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“Chicago Fire” actress Molly Glynn dies in bike crash caused by falling tree


46-year-old Molly Glynn died Saturday after being hit by a tree uprooted during a surprise Chicago thunderstorm.

Meteorologists say that wind gusts were up to 70 and 80 miles an hour in the Erickson Woods area outside of Northfield, Illinois, where Glynn and her husband, fellow actor Joe Foust, were biking at around 3pm. Glynn had a theatre audition earlier in the day and was doing a normal routine activity with her husband of four years to celebrate the audition’s end. Glynn’s husband, Foust, said that he and his wife liked to bike ride on the North Branch trail, their favorite, on a regular basis. The storm took them both by surprise, and Glynn said that they should take cover shortly before she was struck by a tree. “It was harsh and quick,” said Foust. He tried to call paramedics to arrive and take his wife to the hospital, but inclement weather delayed his call. Finally, after 20 minutes, he was able to contact paramedics who quickly arrived and took his wife to the hospital.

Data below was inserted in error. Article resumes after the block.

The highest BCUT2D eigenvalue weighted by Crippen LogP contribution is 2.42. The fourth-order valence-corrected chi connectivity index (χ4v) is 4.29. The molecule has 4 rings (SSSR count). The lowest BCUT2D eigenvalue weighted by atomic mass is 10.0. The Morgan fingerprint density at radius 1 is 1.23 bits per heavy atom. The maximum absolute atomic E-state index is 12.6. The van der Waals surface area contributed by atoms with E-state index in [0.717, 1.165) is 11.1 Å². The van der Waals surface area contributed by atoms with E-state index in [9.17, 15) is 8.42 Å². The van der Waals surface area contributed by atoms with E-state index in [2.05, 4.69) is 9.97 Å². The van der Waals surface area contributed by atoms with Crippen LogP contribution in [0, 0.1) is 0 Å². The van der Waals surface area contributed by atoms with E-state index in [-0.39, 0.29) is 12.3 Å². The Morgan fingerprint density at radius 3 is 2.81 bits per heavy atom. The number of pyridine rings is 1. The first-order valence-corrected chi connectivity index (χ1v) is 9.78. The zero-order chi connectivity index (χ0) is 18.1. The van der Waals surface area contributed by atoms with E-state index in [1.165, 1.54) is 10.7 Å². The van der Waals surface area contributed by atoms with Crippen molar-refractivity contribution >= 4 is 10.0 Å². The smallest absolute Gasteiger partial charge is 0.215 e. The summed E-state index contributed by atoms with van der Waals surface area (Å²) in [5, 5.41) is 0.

Glynn leaves behind her husband, Joe Foust, as well as two sons, Chance (17 years old) and Declan (13 years old).

Molly Glynn was declared dead at Evanston NorthShore Hospital on Saturday at 12: 45pm. “I couldn’t save her. I couldn’t save her. She’s gone,” Foust wrote on his Facebook page, utterly in shock by his wife’s death.


Molly played the role of a doctor on the NBC show Chicago Fire in addition to her work with companies such as Chicago Shakespeare and Steppenwolf.

Unfortunately, a fellow Chicago actor, Bernie Yvon, died on Saturday as well after a semi-trailer hit his vehicle.

According to researchers, deaths by thunderstorm involving tree uprooting are rare, with only about 60 deaths or so per year due to such storms. At the same time, however, meteorologists say that sudden storms, even storms that do not involve tornadoes, are still dangerous. “[This is] the most high-profile example yet of the tragically underrated danger of falling trees caused by non-tornadic winds,” said The Weather Channel senior meteorologist Stu Ostro.

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